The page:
"I charge you to remember always the great bounty you have enjoyed at Bearwood, and in the years to come, to do all you can to help others by thought, word and deed.
Remember, too, that you carry with you the good name of the Royal Merchant Navy School.
May God Almighty direct your course,  and strengthen and inspire you through all your days."

I no longer believe in any god, but those values have stayed with me, along with the gratitude for the caring and generosity of people who had no obligation towards me. Somewhere in the intervening years our society has lost touch with those values, and it is a great loss. It was a far from perfect world then, and people were no more perfect then than they are now,;but there was a great deal more compassion and generosity, and we knew that, mostly, we really *were* all in it together. Rich or poor, we could all suffer misfortune, deadly diseases and war, and there, but for the grace of fortune, any of us could go.

As a society, we have lost our sanity, our sense of balance. I do hope we find it before collective suicide is unavoidable.

Thursday, 28 January 2016

Fortress Britain

Our nation's current government would have us believe we we are assailed by potential invaders from all sides. 'Migrants' crowd at our edges, determined to stream in and rob us of all our jobs, homes and wealth, Europe wants to turn us into a satellite state of a 'United States of Europe' and take away our sovereign powers, the poor, disabled and elderly of our own population are contributing nothing to the bank accounts of our nation and their lazy expectation of being supported by our hard working families is draining the nation's wealth.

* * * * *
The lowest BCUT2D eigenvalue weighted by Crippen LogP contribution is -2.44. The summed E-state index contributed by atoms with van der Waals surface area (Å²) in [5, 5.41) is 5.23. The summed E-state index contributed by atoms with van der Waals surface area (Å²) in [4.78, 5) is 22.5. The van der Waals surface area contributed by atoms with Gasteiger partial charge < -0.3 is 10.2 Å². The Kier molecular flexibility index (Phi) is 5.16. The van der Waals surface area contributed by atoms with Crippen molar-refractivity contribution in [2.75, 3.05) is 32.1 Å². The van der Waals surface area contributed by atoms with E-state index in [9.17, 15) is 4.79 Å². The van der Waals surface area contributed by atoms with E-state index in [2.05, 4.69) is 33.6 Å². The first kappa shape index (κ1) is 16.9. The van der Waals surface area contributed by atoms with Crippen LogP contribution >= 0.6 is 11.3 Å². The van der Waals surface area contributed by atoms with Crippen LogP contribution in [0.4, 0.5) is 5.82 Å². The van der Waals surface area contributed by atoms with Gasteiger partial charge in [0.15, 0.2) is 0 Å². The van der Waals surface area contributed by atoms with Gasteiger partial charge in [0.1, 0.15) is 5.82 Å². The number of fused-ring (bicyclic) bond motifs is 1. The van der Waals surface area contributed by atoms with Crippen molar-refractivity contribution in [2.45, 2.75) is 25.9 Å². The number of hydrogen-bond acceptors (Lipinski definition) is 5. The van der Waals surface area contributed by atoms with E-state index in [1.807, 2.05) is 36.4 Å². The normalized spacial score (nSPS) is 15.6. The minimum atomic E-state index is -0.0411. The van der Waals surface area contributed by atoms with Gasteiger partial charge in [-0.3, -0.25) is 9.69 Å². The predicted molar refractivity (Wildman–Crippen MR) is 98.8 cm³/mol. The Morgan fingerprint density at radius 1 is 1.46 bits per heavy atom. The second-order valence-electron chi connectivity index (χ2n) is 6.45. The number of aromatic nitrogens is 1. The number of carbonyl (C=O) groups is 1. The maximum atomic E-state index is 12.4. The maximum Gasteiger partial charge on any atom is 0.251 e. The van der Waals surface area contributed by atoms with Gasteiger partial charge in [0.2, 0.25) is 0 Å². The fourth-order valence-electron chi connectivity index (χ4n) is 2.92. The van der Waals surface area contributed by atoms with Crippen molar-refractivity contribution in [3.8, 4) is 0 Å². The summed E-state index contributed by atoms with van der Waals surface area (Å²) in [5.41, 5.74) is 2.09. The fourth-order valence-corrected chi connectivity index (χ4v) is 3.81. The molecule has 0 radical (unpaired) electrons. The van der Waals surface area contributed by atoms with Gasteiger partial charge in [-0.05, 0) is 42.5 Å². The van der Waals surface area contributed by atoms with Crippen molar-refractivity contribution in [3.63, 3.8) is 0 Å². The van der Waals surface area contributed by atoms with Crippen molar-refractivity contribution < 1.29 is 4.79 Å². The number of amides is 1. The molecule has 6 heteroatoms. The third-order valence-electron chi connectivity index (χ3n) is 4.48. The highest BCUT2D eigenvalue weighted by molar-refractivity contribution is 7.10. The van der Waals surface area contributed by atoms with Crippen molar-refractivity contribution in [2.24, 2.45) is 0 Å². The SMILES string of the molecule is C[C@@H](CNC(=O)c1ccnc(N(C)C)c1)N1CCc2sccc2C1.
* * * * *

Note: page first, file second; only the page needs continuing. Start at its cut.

What unspeakable tosh!  What is actually draining the nation's wealth is a bunch of greedy so-called business people who have no idea whatsoever how to run a long term, healthy business and are asset stripping the country for the short term gain of themselves and their mates. As Britain discovered during the war, being able to supply your own country with the basics of survival is very important, exports are great to provide extra income, but if you rely on imports for the basics, you are soon in deep trouble if an emergency arises. On our trip to the seaside today, I noticed a new 'solar farm' being erected near Bristol - great, for our energy independence and ecology, not so great, when you realise it is being erected on good farming land, that could be grazing animals or growing fruit or vegetables.  Why are we importing low quality, tasteless food from abroad (which is superficially 'cheap' but of dubious nutritional, environmental and taste quality) when we have fed ourselves well, and deliciously, from our own farms for centuries, until very recently? Because it's not profitable for those who are already so financially wealthy they've lost all contact with reality, that's why.